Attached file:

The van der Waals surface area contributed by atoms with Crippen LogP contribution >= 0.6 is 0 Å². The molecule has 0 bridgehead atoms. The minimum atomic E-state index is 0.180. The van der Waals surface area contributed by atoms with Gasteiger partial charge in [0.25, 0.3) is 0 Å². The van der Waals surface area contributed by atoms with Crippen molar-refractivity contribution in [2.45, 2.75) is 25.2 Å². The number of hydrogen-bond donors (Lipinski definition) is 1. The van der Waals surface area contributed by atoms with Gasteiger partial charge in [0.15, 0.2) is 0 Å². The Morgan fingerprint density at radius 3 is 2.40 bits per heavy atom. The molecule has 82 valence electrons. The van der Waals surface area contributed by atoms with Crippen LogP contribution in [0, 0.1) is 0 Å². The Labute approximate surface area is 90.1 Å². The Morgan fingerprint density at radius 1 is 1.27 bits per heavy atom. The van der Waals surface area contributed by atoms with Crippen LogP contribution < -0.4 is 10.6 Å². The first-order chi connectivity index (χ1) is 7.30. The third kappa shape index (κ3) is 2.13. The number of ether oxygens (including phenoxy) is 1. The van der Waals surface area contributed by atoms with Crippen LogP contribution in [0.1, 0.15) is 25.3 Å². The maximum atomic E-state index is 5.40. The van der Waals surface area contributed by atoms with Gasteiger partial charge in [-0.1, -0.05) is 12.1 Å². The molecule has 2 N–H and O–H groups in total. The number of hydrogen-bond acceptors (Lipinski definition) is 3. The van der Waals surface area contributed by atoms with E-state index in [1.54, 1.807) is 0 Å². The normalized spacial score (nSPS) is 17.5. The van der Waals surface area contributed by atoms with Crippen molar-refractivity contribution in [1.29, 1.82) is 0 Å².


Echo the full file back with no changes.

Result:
The van der Waals surface area contributed by atoms with Crippen LogP contribution >= 0.6 is 0 Å². The molecule has 0 bridgehead atoms. The minimum atomic E-state index is 0.180. The van der Waals surface area contributed by atoms with Gasteiger partial charge in [0.25, 0.3) is 0 Å². The van der Waals surface area contributed by atoms with Crippen molar-refractivity contribution in [2.45, 2.75) is 25.2 Å². The number of hydrogen-bond donors (Lipinski definition) is 1. The van der Waals surface area contributed by atoms with Gasteiger partial charge in [0.15, 0.2) is 0 Å². The Morgan fingerprint density at radius 3 is 2.40 bits per heavy atom. The molecule has 82 valence electrons. The van der Waals surface area contributed by atoms with Crippen LogP contribution in [0, 0.1) is 0 Å². The Labute approximate surface area is 90.1 Å². The Morgan fingerprint density at radius 1 is 1.27 bits per heavy atom. The van der Waals surface area contributed by atoms with Crippen LogP contribution < -0.4 is 10.6 Å². The first-order chi connectivity index (χ1) is 7.30. The third kappa shape index (κ3) is 2.13. The number of ether oxygens (including phenoxy) is 1. The van der Waals surface area contributed by atoms with Crippen LogP contribution in [0.1, 0.15) is 25.3 Å². The maximum atomic E-state index is 5.40. The van der Waals surface area contributed by atoms with Gasteiger partial charge in [-0.1, -0.05) is 12.1 Å². The molecule has 2 N–H and O–H groups in total. The number of hydrogen-bond acceptors (Lipinski definition) is 3. The van der Waals surface area contributed by atoms with E-state index in [1.54, 1.807) is 0 Å². The normalized spacial score (nSPS) is 17.5. The van der Waals surface area contributed by atoms with Crippen molar-refractivity contribution in [1.29, 1.82) is 0 Å².